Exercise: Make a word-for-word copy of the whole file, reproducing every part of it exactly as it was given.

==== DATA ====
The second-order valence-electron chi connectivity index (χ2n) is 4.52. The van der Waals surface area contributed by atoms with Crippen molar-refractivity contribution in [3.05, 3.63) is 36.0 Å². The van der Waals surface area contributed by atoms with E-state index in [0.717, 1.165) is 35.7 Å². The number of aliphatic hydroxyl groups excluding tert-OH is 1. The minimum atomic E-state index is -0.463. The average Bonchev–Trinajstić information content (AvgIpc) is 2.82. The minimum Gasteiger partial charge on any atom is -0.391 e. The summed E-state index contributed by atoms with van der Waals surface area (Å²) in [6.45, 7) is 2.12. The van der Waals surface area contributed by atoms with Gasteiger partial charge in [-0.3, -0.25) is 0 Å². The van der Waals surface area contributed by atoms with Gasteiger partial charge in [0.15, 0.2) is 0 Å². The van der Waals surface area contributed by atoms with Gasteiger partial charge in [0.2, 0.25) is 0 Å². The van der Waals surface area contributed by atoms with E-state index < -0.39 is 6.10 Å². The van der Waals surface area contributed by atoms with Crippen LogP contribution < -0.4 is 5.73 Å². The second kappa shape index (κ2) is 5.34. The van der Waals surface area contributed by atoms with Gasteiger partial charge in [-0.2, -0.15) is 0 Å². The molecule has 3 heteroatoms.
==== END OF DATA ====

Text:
The second-order valence-electron chi connectivity index (χ2n) is 4.52. The van der Waals surface area contributed by atoms with Crippen molar-refractivity contribution in [3.05, 3.63) is 36.0 Å². The van der Waals surface area contributed by atoms with E-state index in [0.717, 1.165) is 35.7 Å². The number of aliphatic hydroxyl groups excluding tert-OH is 1. The minimum atomic E-state index is -0.463. The average Bonchev–Trinajstić information content (AvgIpc) is 2.82. The minimum Gasteiger partial charge on any atom is -0.391 e. The summed E-state index contributed by atoms with van der Waals surface area (Å²) in [6.45, 7) is 2.12. The van der Waals surface area contributed by atoms with Gasteiger partial charge in [-0.3, -0.25) is 0 Å². The van der Waals surface area contributed by atoms with Gasteiger partial charge in [0.15, 0.2) is 0 Å². The van der Waals surface area contributed by atoms with Gasteiger partial charge in [0.2, 0.25) is 0 Å². The van der Waals surface area contributed by atoms with E-state index < -0.39 is 6.10 Å². The van der Waals surface area contributed by atoms with Crippen LogP contribution < -0.4 is 5.73 Å². The second kappa shape index (κ2) is 5.34. The van der Waals surface area contributed by atoms with Gasteiger partial charge in [-0.2, -0.15) is 0 Å². The molecule has 3 heteroatoms.